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Visiting artist encourages pupils

Posted: March 11, 2013 - 6:01pm
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(Emily Rose Bennett/Staff)  North Augusta Elementary kindergarten student Shana White flattens her piece of clay to make a clay bird face from as she follows instructions from artist Patz Fowle during art class on Thursday, March 7, 2013. Fowle and her husband, artist Michael Fowle, have been visiting the school for a week-long Artist-In-Residence program teaching children about clay art and creating small animal sculptures.    EMILY ROSE BENNETT/STAFF
EMILY ROSE BENNETT/STAFF
(Emily Rose Bennett/Staff) North Augusta Elementary kindergarten student Shana White flattens her piece of clay to make a clay bird face from as she follows instructions from artist Patz Fowle during art class on Thursday, March 7, 2013. Fowle and her husband, artist Michael Fowle, have been visiting the school for a week-long Artist-In-Residence program teaching children about clay art and creating small animal sculptures.

Children watched carefully as Patz Fowle demonstrated how to create a hedgehog using terracotta clay at North Augusta Elementary School.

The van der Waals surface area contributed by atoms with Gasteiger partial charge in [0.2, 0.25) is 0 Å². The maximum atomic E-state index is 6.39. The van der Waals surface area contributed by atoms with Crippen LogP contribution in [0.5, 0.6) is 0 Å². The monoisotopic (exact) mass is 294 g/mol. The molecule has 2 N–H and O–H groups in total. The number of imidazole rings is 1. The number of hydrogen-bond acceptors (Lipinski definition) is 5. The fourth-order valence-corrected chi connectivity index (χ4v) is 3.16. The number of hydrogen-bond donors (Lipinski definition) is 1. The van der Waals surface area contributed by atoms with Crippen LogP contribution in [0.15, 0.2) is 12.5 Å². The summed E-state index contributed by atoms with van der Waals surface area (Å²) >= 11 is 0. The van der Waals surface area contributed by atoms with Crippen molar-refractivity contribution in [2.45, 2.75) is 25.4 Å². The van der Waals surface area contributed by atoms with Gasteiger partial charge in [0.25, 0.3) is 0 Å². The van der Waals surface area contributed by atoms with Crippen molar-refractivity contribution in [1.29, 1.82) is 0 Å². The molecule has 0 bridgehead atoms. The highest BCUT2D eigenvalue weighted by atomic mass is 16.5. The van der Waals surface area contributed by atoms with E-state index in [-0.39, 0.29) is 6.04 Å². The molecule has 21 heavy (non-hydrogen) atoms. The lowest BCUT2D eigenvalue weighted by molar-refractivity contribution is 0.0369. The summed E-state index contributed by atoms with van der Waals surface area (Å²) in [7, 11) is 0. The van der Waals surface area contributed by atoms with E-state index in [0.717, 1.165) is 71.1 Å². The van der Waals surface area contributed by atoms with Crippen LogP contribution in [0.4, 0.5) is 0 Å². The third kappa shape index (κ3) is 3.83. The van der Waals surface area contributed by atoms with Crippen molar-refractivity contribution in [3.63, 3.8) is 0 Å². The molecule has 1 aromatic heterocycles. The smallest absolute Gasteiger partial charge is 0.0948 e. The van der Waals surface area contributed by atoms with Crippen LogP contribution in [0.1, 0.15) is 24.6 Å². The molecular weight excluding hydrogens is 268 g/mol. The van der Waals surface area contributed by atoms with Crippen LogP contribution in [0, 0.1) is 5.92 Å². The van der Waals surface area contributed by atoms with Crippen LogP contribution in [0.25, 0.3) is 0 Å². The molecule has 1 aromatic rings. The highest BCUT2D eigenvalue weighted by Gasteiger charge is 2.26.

“I see awesomeness all over the place,” said Fowle as she went from table to table to check on the status of the pupils’ masterpieces.

Fowle was a visiting artist-in-resident at the school Thursday. She taught pupils how to create a variety of animals from terracotta clay including funky chickens, frogs, birds, pigs, mice, birds and dolphins.

Step by step, the pupils turned what was a ball of clay into the hedgehog form. As each step was complete, smiles could be seen throughout the room as pupils admired what they did.

Throughout the sessions, she gave the pupils compliments on their progress and how well they were doing in creating their animals. She also recognized that each one is unique.

“The piece that you make, there won’t be another one like it in the universe,” she told pupils. “We are unique, and our work will be too.”

In addition to exposing pupils to a style of art, she also aims to build the pupils’ self-confidence.

“When they do something like this, they’re feeling confident about what they’ve done,” she said. “They see that they were successful and they take that feeling with them throughout their day. It reinforces to them that they can do it. Whatever it is, they can do it.”

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